On Sunday I went to West Dean College, near Chichester to visit their Chilli Fiesta. There were 250-plus chilli varieties to see, some 80-plus stallholders selling everything from Chilli seeds to Chilli chocloate, Chilli cheese and even Chilli beer! As well as some very fiery food tastings there was a great Latin rhythm band and hundreds of people – all interested in these powerful little plants.
I also tasted a minute piece of the world’s hottest chilli, the Dorset Naga. The strength of a chilli is measured in Scoville Heat Units (developed back in 1912 by Wilbur L. Scoville using a human tasting panel). The Dorset Naga registered a Scoville heat unit of 876,000 by and American Laboratory. Previoulsy the record holder was a Red Savina Habanero with a rating of 577,000. When it was first tested the result was so startling that the Dorset pepper was sent for a second test to a laboratory in New York used by the American Spice Trade Association. It recorded a higher figure of 970,000 heat units. The Naga was developed from a variety which originated in Bangladesh. I tasted the tiniest piece and it really blew my head off. It took nearly an hour for me to regain some taste sensation. Wow!!!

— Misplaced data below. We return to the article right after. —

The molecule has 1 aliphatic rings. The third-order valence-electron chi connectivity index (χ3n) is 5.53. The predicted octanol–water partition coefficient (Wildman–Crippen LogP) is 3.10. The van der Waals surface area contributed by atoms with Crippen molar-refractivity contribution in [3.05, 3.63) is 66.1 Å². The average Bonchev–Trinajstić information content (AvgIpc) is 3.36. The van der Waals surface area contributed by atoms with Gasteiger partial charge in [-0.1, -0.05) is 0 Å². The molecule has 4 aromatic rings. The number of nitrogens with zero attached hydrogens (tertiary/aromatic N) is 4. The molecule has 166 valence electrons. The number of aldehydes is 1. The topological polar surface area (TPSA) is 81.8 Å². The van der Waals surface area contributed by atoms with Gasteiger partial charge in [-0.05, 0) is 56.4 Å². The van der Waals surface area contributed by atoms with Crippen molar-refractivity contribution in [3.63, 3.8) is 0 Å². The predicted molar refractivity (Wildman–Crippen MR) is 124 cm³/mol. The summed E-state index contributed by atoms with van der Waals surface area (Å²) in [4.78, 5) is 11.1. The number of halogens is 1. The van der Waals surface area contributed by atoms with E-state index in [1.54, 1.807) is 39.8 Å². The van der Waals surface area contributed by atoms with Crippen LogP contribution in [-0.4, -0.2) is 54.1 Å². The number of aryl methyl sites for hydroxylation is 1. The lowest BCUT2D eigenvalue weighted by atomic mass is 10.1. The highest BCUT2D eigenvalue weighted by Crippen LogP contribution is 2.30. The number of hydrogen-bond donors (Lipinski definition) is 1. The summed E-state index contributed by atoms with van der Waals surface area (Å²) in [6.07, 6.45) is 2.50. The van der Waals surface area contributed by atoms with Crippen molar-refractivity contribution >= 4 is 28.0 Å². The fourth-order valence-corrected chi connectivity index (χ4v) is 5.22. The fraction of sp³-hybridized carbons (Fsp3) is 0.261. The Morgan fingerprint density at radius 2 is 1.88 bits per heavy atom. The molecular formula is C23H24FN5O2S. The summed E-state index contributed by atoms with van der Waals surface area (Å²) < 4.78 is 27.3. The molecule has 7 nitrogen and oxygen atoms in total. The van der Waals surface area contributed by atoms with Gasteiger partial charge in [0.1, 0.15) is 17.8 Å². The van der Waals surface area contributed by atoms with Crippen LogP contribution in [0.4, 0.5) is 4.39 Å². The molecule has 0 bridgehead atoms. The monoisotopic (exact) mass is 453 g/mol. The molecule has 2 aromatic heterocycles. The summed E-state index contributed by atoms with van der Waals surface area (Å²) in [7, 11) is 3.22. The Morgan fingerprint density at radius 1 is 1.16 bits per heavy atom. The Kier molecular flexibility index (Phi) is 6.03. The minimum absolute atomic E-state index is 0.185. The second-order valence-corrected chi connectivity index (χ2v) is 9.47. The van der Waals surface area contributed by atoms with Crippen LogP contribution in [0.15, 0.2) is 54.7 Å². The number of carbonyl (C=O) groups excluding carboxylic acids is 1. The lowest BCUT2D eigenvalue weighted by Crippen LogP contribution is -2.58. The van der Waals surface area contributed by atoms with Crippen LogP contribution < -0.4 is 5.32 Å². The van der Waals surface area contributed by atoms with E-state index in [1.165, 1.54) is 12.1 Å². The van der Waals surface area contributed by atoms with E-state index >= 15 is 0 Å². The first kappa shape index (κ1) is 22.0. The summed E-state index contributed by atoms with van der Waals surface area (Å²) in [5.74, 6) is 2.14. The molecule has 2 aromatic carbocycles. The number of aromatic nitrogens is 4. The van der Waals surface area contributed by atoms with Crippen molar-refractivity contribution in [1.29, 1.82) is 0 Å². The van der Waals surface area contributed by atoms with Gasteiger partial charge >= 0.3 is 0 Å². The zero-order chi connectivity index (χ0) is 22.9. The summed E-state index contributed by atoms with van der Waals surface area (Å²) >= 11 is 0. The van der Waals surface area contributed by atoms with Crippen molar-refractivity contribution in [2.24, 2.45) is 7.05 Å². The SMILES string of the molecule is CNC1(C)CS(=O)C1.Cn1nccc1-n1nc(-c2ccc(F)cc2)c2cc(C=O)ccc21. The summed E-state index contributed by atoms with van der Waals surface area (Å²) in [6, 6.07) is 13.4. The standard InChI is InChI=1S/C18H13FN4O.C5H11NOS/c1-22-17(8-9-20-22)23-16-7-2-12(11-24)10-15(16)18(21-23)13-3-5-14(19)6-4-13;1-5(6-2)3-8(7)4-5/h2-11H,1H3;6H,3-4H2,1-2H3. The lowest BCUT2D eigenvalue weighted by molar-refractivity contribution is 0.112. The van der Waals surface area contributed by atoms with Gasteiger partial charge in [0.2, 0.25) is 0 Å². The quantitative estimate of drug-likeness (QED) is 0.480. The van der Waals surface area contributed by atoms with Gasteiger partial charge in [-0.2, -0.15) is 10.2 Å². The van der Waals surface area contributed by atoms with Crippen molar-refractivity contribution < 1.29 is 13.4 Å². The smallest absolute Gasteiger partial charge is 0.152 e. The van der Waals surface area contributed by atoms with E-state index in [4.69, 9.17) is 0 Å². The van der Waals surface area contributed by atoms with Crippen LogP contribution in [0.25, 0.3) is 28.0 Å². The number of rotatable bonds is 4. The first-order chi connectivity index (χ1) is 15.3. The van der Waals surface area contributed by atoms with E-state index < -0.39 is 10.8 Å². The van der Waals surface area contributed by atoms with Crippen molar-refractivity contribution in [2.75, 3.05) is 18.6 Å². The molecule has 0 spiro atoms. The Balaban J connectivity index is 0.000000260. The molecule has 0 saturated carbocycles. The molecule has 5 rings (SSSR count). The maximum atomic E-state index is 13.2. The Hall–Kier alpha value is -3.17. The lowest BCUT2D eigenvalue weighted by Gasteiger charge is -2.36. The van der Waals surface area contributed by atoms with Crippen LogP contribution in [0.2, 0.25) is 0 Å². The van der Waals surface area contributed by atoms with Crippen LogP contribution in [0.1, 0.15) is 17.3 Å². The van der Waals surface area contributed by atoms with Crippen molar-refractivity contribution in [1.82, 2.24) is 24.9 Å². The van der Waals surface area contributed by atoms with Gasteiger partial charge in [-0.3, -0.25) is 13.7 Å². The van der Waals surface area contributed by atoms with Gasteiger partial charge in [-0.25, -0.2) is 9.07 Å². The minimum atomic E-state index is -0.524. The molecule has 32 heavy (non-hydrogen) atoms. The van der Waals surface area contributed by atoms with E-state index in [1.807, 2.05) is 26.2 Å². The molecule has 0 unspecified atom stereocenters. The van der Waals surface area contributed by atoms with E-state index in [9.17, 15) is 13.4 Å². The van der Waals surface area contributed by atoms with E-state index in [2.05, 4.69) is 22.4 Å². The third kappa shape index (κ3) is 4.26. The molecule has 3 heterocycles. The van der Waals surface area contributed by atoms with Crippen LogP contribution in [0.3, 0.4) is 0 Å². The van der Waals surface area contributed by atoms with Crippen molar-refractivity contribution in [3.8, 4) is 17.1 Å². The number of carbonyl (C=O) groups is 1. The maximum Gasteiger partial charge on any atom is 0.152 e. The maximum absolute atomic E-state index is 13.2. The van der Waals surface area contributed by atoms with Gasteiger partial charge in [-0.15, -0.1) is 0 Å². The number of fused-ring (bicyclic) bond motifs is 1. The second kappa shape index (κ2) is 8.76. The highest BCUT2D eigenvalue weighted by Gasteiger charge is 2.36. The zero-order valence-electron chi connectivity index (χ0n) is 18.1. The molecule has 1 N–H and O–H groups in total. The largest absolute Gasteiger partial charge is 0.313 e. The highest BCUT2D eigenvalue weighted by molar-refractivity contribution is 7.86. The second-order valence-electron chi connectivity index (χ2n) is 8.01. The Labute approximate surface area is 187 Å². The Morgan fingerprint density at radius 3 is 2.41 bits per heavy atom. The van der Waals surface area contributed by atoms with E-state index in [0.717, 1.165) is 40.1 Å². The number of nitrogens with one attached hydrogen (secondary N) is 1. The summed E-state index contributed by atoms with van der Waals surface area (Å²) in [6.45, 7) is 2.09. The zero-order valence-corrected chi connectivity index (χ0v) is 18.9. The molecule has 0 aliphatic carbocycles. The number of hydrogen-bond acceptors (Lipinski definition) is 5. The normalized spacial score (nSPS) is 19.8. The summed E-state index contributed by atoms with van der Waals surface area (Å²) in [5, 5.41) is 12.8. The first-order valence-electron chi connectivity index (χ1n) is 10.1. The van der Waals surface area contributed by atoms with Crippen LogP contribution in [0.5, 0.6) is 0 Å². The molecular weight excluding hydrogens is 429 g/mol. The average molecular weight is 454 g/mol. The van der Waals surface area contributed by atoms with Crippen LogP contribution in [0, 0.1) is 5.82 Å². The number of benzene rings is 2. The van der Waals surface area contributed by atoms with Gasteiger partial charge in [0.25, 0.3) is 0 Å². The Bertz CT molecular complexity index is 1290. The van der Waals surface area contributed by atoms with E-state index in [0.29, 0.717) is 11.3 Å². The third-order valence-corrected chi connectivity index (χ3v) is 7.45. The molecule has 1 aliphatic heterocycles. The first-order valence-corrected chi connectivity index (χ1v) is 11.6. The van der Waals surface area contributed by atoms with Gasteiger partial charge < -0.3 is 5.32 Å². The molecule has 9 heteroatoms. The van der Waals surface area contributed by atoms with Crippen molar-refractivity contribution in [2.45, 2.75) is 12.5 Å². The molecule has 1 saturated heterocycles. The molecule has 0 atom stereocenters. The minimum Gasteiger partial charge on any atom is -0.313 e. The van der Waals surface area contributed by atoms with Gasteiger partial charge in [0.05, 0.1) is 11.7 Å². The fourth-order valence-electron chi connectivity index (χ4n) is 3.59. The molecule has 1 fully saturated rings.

Why are chillies hot? Well, I’ve learn’t that the heat of the chilli comes from the oil called capsaicin which is present in the chilli. It is found mostly in the seeds and the “ribs” of chilli peppers. Capsaicin acts on the same nerves – found in the tongue and the skin – that gives us a sensation of heat. It releases a chemical called “substance P” into the blood which sends signals to the brain, telling it you are eating something hot.
West Dean’s gardens include a chilli greenhouse, with hundreds of species from around the globe. The other areas of the gardens are a real delight. The restored Victorian walled kitchen garden have a vast collection of unusual, exotic and well-known vegetables and fruit with many varieties from the Heritage Seed Library. It’s a wonderful place to visit throughout the seasons.